| BENTONVILLE, Arkansas
BENTONVILLE, Arkansas A year ago, a Wal-Mart
shopper buying a three-pack of romaine lettuce hearts wound up
purchasing organic, and it wasn't because the organic trend had
convinced shoppers to cast aside conventional lettuce.
They had no choice -- the only three-pack of romaine hearts
Wal-Mart Stores Inc. sold was organic.
But over the past seven months, conventional packs of
romaine hearts have returned to store shelves at the world's
largest retailer. That's because Wal-Mart has found its initial
strategies for ramping up organic offerings at stores that sell
food did not always work.
"It's almost inappropriate for us, who always try to be the
low-cost leader and the low-price leader in our stores, to opt
for an exclusive program," said Ron McCormick, Wal-Mart vice
president of produce and floral, of the lettuce experiment.
Last year Wal-Mart said it would double its offerings of
organic food. Since then, the number of organic items in its
stores has been scrutinized for the way they rise and fall on a
daily basis and from store to store, with many wondering if
Wal-Mart has pulled back from its commitment.
McCormick, in an interview in his office at the company's
headquarters in Bentonville, Arkansas, declined to discuss the
specific number of organic items Wal-Mart stocks, saying that
with 2,400 stores it varies, especially from market to market.
Wal-Mart now has a number of so-called "tier one" stores
that carry a large organic selection, and McCormick sees the
potential for the category to succeed in all of its stores.
"There are really very few stores that can't sell 20 to 25
produce items on a pretty consistent basis," he said.
TESTING IT OUT
McCormick said Wal-Mart began testing organic produce at a
store near Albuquerque, New Mexico, about three years ago,
after noticing that virtually all of its competitors had moved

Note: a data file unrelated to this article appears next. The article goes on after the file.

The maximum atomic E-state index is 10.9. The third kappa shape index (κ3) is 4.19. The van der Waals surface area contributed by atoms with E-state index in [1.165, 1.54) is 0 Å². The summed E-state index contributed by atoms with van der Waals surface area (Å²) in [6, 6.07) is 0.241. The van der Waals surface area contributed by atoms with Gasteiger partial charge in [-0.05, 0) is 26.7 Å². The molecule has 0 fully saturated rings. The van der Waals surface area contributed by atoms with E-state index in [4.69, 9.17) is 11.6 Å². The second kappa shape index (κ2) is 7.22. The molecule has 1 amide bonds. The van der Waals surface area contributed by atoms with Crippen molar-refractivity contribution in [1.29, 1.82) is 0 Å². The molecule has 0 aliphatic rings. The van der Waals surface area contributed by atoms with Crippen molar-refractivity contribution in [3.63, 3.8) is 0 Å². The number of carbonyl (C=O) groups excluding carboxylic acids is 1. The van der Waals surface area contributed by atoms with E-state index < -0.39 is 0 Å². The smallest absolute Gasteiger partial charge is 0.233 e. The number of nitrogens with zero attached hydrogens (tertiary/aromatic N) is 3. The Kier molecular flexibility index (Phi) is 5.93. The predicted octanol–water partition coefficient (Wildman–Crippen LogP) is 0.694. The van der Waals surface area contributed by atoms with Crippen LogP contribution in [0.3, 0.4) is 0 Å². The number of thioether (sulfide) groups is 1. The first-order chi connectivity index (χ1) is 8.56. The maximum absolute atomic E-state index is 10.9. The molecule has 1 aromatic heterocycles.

into the category.
"We thought if it was a high population, fast-growing
market like this, and there's that many people into it, it
takes it beyond the world of a Whole Foods or a specialty store
-- there must be something there," he said.
So the company set up a 12-foot section in its produce
area, combining natural foods, vegetarian items and organic
"I think we added initially about 45 items, and we were
getting it from local sources, so it was easy to do," he said.
Some items sold well, others did not, and McCormick said
his team played around with the section for a year before
organics garnered company-wide interest, with talk of expanding
it across the country.
One way Wal-Mart figured it would tackle the category on
such a large scale was to go exclusive -- find certain products
that were relatively as easy to grow organically as they were
to grow conventionally, and then sell only the organic version.
But by only offering three-packs of organic romaine hearts,
the company was unable to take advantage of local supply and
times when farmers would offer deals on conventional lettuce.
"We were having to say no because our program was
exclusively organic on that item. So it got to be foolish not
to take advantage of those opportunities," McCormick said.
Wal-Mart also ran into supply issues.
"The growers were straining to meet our volume, which I
think also pushes you into an unenviable position in produce,"
"Whenever growers are straining to meet your volume it
means they're forced almost into selling you something that
would not be their best crop because they're desperate to get
you something to meet your demand."
McCormick said Wal-Mart continues to fiddle with its
organic strategy, trying to figure out the premium that its
shoppers will pay for organic produce. It is also focused on
developing a consistent supply of products.
"We're now trying to build a network of good suppliers that
will be able to grow with us and be consistent. Our ideal
supplier is one that has a passion for what they're doing and
also has the ability to grow as we grow, so you don't have
thousands and thousands of suppliers," he said.